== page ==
…And serious socio-economic implications for Belize City and Placencia
By all accounts the memorandum of understanding includes the ability for the company to open casinos and become an authorized foreign exchange dealer. The Sustainable Tourism Project, which was financed by the Inter-American Development Bank, hired a consultant in 2011 who concluded that, “Pocket cruise tourism is the only acceptable form of cruise tourism on the southeastern coast of Belize.” B.T.I.A. President, Herbert Haylock, went further and discussed the socio-economic implications for Placencia because unchecked cruise tourism can have an effect not only on overnight stays at hotels in the area, but there is also an environmental impact to be considered.
Herbert Haylock, President, B.T.I.A.
“At this point Jose, and again anyone can take a look at this document—because it is a public document and cabinet has endorsed the national sustainable tourism master plan. That particular document has called for development of the south, but not at the level at which this particular would seem to want to take things. And it is looked at only development as the view of having it be pocket tourism, which when defined looks at tourism that stays within the realm of two hundred to two hundred and fifty persons on a particular ship in that area—again with the intent of it being sustainable because of again the infrastructure we are looking at in that particular location. When we look at this particular development, we are looking at an initiative that has a development that would be on the ground that basically takes into account ships with the magnitude of two thousand plus visiting; and that is current capacity in terms of NCL ships at this point in time and others. We know that there are larger ships that may perhaps look at this as an opportune location to maybe shift and move. And when we begin to marry those issues and marry those concerns—and I think that is one of the reasons why we decided to take this public stand—that there are some very serious economic issues that need to be contemplated in this matter and really considered. As you know, the industry from point of view of the cruise sector has been and continues to play a significant part of this city’s development and growth. And at end of day, the shifting of this particular development to the south, may ultimately impact that and we are saying we have not even gotten to the point of consolidating what we currently have at this point in time. We really want the individuals who are currently viewing this—and against the key government officials involved in this process—to really understand that they have and the government has accepted or put in place what is a policy by accepting the master plan via the cabinet. And we are looking at that critically because that was done just a few months ago at the latter part of last year. Are we now contemplating, are we now saying that we are totally revisiting that? Are we now ignoring that completely? Has it just been put on a shelf? Those are the questions that we now need to bring to light and say…Why is there an urgency? Why is there a rush for this development? Those are the type of things that we are now starting to get as feedback. We want and we have asked for answers. We’ve asked for clarity on certain particular points as it relates to this development and quite frankly we have not received that information.”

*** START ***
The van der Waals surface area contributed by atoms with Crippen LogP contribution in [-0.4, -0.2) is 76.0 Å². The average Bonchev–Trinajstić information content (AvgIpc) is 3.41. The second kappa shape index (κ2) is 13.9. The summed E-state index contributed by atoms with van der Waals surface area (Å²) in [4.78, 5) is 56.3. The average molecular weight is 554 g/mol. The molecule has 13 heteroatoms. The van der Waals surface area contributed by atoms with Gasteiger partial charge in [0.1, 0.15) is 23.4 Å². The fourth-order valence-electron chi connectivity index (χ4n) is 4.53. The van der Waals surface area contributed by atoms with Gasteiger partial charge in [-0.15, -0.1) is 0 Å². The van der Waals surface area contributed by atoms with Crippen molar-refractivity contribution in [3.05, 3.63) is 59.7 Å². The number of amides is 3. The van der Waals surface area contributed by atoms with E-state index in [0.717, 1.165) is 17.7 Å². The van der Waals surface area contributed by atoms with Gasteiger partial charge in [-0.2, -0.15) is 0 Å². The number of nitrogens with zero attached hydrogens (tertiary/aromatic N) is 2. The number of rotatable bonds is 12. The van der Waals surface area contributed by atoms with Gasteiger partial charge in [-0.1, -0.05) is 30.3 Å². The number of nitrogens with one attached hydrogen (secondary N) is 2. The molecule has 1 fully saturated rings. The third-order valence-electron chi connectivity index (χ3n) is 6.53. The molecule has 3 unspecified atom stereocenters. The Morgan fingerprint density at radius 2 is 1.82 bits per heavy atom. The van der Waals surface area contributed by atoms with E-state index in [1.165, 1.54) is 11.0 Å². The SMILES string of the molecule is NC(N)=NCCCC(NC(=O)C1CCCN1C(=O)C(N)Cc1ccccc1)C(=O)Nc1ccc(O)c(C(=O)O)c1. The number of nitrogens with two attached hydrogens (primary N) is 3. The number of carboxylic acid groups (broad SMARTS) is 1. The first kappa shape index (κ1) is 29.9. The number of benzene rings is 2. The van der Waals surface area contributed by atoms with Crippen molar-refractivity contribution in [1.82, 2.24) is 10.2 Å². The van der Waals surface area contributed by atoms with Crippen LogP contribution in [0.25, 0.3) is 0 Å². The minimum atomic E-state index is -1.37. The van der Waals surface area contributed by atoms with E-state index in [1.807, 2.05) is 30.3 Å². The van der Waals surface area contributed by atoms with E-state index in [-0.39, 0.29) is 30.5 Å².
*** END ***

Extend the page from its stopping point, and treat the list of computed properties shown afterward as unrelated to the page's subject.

This morning, our emails were flooded with local and foreign opposition to the NCL project which is expected to go before cabinet for approval next week.